Getting waves from the pack out there was the first challenge, but for Bronte it’s as close to a local pack as you can get 12 hours from home. “Everyone was there. There’s the Carnarvon guys, the Kalbarri guys, but there’s also a lot of crew from down home as well.” They know Bronte well. “I guess most of the time I’ll probably wait an hour-and-a-half for a wave, depending on swell. It’s generally inconsistent with sets, but it’s a really good system out there. It’s a really ordered pack. I feel like because the take-off is so hard, no one’s really hassling and everyone’s pretty respectful and hooting when you paddle for sets. It’s not chaotic, it’s nice and ordered, but you have to wait your turn.”

Like any serious reef wave though, you need to hold your nerve when your wave comes. “It’s easy to be too far out,” says Bronte. “You never want to be on top of the wave and trying to airdrop, you want to be able to get in early, you want to be under it. But it just looks so hectic and it’s so scary paddling into them. I’m just trying to get the medium ones. Like the sets all the crazy guys go, you’re looking at them like, oh my god, this guy’s going to die.”

Dave and Bronte drove up for the first two swells, but Bronte didn’t have great surfs. “I struggled,” she admits. It was difficult to get any rhythm going. “I can get some good ones but then next minute I’m just kooking it. You feel like you have it but then it knocks you back in your place.” It wasn’t until the third trip, when the whole Macaulay crew went north for five weeks, that things clicked.

Jacob Wilcox, who’s grown up surfing with Bronte down south at home and was having his own breakout year at Gnaraloo, was in camp shooting footage. Jacob’s filmer had caught a few waves of Bronte that she hadn’t made. “We’re watching the footage later,” recalls Jacob, “and Bronte was asking me, ‘Should I have pulled in there?’ And I went, ‘Yeah, you probably should have.’”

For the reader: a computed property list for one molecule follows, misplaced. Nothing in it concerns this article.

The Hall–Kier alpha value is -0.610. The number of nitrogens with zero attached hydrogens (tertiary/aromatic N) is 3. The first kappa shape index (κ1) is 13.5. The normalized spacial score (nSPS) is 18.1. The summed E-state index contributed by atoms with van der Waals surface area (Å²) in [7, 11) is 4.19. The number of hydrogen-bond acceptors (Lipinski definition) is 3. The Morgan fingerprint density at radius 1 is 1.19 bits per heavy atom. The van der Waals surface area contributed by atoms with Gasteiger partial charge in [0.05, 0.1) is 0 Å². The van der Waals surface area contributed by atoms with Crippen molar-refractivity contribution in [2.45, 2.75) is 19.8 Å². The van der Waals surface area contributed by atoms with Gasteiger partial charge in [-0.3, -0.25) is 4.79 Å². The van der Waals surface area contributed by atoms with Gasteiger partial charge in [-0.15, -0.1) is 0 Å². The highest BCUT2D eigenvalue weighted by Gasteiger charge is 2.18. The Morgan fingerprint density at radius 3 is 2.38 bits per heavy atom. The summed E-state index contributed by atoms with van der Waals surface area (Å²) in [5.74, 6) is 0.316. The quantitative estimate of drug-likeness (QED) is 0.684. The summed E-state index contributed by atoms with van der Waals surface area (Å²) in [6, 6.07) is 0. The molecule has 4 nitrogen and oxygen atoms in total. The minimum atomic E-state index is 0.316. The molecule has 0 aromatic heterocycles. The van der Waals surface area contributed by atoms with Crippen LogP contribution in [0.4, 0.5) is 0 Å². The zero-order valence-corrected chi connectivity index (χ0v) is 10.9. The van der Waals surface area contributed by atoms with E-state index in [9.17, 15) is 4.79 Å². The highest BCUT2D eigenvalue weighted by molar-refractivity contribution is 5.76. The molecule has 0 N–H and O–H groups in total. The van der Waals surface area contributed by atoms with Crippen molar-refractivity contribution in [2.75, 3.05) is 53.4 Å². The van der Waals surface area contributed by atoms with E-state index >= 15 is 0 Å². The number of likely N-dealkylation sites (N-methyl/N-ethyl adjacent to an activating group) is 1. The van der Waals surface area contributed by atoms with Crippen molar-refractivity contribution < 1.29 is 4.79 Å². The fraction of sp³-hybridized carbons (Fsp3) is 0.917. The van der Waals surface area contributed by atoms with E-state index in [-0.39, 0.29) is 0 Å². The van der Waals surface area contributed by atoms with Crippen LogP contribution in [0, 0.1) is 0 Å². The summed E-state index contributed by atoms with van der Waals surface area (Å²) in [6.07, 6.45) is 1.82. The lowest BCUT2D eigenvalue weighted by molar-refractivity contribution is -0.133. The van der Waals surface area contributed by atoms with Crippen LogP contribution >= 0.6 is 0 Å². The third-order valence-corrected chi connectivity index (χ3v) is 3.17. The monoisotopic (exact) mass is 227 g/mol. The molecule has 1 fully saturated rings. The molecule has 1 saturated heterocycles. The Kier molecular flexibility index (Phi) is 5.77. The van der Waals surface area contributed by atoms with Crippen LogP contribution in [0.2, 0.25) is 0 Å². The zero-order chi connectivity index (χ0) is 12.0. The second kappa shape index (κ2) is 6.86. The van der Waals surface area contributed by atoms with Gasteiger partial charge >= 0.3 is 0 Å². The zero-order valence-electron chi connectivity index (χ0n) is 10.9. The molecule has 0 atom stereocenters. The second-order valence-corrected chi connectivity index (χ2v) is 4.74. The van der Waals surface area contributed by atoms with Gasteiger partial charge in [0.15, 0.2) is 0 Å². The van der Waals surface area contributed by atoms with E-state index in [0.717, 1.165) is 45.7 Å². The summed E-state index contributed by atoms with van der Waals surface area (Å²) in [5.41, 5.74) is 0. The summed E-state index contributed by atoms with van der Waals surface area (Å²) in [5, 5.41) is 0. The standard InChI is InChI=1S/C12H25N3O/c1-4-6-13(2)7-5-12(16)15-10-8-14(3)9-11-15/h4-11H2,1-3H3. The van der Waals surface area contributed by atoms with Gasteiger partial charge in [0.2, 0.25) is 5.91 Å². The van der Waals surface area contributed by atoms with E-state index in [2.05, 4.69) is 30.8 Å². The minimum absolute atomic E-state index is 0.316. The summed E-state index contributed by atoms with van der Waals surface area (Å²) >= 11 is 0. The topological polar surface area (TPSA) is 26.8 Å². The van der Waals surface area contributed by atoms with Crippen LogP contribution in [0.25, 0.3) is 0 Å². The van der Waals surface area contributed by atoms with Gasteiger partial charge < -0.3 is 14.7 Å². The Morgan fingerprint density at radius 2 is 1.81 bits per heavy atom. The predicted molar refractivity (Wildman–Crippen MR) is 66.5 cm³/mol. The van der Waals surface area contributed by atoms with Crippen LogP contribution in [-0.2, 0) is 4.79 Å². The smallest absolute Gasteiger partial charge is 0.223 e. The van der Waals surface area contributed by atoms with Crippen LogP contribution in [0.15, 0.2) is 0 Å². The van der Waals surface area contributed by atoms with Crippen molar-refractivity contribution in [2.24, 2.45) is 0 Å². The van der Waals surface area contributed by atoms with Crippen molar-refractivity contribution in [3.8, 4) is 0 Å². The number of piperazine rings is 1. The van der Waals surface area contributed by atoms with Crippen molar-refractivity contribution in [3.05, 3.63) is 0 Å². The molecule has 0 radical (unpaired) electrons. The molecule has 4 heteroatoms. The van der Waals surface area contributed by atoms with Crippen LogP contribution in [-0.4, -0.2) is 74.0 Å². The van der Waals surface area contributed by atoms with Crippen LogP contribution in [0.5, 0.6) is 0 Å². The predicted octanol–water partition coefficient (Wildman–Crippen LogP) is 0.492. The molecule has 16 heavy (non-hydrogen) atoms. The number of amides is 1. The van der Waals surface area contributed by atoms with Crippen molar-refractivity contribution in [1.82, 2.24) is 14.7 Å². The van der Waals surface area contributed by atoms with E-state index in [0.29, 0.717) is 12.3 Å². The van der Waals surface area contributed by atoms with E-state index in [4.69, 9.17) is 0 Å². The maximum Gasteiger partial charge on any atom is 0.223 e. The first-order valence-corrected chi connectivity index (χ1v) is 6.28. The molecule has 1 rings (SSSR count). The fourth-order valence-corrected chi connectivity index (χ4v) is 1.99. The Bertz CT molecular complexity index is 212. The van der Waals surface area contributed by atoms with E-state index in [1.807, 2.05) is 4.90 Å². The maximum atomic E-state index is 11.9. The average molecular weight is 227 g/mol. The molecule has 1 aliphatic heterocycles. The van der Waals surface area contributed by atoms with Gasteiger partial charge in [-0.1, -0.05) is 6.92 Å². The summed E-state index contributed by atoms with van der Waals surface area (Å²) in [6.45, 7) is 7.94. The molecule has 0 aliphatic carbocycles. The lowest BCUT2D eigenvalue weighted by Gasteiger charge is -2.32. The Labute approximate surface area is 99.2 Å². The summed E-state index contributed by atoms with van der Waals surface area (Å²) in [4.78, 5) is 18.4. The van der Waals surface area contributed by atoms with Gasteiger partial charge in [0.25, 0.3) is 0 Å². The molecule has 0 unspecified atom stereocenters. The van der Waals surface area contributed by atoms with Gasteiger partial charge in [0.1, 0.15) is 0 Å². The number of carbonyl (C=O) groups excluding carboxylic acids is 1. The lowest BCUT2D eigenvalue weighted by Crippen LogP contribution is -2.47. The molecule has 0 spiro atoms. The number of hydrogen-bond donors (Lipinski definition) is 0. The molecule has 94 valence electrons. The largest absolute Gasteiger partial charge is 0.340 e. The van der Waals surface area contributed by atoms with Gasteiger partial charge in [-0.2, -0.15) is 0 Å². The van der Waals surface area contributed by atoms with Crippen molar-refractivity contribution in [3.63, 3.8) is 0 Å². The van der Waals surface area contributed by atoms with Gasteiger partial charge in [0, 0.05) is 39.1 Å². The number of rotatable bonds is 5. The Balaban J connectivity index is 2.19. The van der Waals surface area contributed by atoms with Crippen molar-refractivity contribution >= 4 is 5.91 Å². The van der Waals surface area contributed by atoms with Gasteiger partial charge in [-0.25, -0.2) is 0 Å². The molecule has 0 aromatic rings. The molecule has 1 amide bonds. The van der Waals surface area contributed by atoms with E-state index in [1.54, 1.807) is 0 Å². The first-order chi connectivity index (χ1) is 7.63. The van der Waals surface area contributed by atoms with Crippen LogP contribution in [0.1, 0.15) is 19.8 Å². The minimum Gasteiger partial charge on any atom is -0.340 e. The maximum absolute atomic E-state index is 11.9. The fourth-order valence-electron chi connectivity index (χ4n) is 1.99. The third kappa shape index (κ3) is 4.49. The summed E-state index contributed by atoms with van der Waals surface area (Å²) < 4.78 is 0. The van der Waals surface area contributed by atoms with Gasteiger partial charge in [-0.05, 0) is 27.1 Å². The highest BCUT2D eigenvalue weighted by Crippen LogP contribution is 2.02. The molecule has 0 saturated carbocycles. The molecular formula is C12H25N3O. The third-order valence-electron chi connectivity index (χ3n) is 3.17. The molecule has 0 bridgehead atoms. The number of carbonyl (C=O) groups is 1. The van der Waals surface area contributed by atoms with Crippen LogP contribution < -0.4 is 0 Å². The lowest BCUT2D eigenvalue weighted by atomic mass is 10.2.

“I was pretty frustrated with myself,” recalls Bronte. “I’d jump off thinking I was too deep in the barrel or I’d straighten out. Jacob showed me footage of this wave I got, such a good pit, and I jumped off when I would’ve made it. I still can’t believe it. I was so frustrated with myself. I said, I’m never jumping off or straightening out again.” For Bronte, it was the sound of one hand clapping. As Jacob puts it, “After that she was riding those things to the absolute death.”

Things clicked. “I got three good ones that day and it was such a breakthrough. That was pretty big for me to make some drops and get some decent ones.” Tombies however had the last say. “On our very last surf Dad did his MCL trying to get over the step. I stayed out, but the tide was getting low and on my last one I got sucked over and hit the bottom. I cut my head and bruised my back. By chance a doctor had just rocked up that arvo and he put a staple in it. We were planning to stay for another five days but Dad and I both looked at each other and said, I think we should go. We were cooked.

The significance of Bronte’s winter wasn’t lost on Jacob. “From watching her paddle out at Tombies when she was younger with Dave pushing her into waves, to this year having that time up there with her, the way she goes about it is so humble. She’s just the biggest legend. This year she’s been hucking bigger pits than most of the guys up there. I’ve never seen a girl have that much of a crack in my entire life.”

Sean Doherty